Ensuring the future of elk, other wildlife, their habitat and our hunting heritage.


Saturday, June 1, 2013

Virginia Gets More Elk, Holdover Bull Takes Immediate Notice


Buchanan County, Virginia
It didn't take long for the word to hit the “street.” Less than a week after the release of 10 elk in southwest Virginia, a lone bull released one year earlier made his way to the holding area. You can bet the two pregnant cows and eight yearlings just on the other side of the acclimation pen were well aware of his presence.

On May 24, 2013, workers introduced a second group of elk onto what was once native range hundreds of years earlier. This latest shipment of elk will spend a short time in the cordoned off area before their release into a herd of 24 already living in the War Fork area. “They used to be native here," David Whitehurst, director of the Virginia Department of Game and Inland Fisheries' Bureau of Wildlife Resources (VDGIF), told the Bristol Herald Courier. "The last one was killed in 1855. It's really exciting to be trying to restore one of Virginia's great animals back. It's real exciting to be restoring a majestic animal like the elk."

A look into Virginia’s past brings about a better appreciation of today’s current events. The last elk killed in the state was 158 years earlier. In 1917, the state released 125 elk hauled from Yellowstone Park into 11 counties, but the last died off by 1970. No elk roamed in Virginia until the late 1990s, when animals began spilling in from Kentucky’s successful restoration. Enter the Rocky Mountain Elk Foundation. Working with the VDGIF and the Kentucky Department of Fish and Wildlife Resources, RMEF helped facilitate the reintroduction of 18 elk in Buchanan County. RMEF also raised approximately $300,000 to fund the project.

Courtesy David Crigger/Bristol Herald Courier
"Over time, we as a human race have made mistakes, changed some things that shouldn't have been changed," Kim Delozier, RMEF Eastern Division land program manager, told the Bristol Herald Courier. "We lost some species. It’s part of our responsibility to bring back the one we can."

Whitehurst said the reclaimed mine land, since reseeded with a mixture of grasses to provide ample forage, is an ideal home for the elk. He also hopes to cap the reintroduction effort with an additional 50 elk in 2014 and then allow the herd to grow to 400, a population large enough to promote wildlife viewing and also offer limited hunting opportunities.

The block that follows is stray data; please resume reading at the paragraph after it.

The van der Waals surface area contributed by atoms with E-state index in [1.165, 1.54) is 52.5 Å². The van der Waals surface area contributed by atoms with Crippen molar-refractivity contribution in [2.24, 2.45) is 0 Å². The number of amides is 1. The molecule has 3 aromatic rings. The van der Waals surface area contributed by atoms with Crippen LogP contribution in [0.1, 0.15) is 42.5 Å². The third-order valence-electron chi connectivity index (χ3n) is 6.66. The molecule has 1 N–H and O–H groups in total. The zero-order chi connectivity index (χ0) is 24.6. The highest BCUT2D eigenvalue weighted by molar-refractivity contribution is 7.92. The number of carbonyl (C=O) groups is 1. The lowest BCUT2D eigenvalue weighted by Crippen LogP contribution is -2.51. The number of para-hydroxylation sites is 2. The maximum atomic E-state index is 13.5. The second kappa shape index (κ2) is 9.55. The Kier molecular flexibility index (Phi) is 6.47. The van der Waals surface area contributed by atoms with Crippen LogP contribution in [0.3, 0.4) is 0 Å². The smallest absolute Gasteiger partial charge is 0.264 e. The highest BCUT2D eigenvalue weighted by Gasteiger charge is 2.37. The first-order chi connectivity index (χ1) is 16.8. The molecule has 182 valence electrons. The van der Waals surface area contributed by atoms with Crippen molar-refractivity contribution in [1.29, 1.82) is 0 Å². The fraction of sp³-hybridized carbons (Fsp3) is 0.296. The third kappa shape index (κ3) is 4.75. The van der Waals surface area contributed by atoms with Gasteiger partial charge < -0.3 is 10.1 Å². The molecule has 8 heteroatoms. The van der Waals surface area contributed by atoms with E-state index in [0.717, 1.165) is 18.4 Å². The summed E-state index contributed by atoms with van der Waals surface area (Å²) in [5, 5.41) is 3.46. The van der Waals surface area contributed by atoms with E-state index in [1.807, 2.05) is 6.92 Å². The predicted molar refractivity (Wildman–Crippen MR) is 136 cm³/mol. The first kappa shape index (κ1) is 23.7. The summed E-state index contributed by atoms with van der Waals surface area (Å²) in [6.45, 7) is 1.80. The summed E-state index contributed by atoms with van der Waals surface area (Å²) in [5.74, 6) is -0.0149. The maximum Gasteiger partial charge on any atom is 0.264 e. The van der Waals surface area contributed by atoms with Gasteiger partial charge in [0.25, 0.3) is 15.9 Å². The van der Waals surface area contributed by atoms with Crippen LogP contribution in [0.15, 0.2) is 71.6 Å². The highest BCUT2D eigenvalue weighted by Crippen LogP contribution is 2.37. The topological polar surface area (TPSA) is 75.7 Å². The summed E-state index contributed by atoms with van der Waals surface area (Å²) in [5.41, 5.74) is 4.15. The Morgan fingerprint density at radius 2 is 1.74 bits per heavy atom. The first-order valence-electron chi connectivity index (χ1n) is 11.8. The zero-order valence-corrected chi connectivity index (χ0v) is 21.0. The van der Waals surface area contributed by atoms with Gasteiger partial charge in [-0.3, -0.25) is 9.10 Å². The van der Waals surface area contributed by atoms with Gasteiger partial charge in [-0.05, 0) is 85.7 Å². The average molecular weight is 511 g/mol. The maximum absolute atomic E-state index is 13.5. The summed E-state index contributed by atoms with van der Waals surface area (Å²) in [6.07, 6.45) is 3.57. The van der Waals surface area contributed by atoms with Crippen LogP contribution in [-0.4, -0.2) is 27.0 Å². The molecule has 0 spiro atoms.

Courtesy David Crigger/Bristol Herald Courier
 Among those witnessing the second round of reintroduction were Nancy (pictured above and left) and Howard Holland, who serve as chairs of the RMEF Habitat Council. They traveled all the way from Missouri to get a first-hand look.

"I've been a hunter and started going to Colorado in the late 1970s," Howard Holland told the Bristol Herald Courier. "Once you go out there, it kind of gets in your blood. Then we got involved with the elk foundation."

"I think people as a whole love to see large wild animals," said Delozier. "Elk ...they're a symbol of wildness."

3 comments:

  1. i was hunting rockbridge co. on new years day and found elk droppings is that possible

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  2. Sure it's possible. The elk herd in Kentucky is well over 10,000 in size and some of the animals are already spilling into West Virginia. Although they prefer to remain in herds or bachelor herds, it would not be out of the question for a few of them to "go for a walk," so to speak. There are also elk in Tennessee and North Carolina.

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  3. Here lately I have read several articles where Virginia Department of Game and Inland Fisheries has proposed closing hunting( or more accurately from allowing us to use deer tags on ELK outside of the main reintroduction counties). I would love to see them close hunting for them West of the blue ridge as I have seen proposed to allow this animal to expand in Virginia. Do you know if this has been approved yet? Some articles have stated this is in motion but not seen anything concrete.

    Also is it possible to volunteer in those counties to help with efforts there? Really look forward to hearing an ELK hopefully one day bugling off in the distance hear in Craig County, VA. Appreciate your help.

    Thanks

    Matthew

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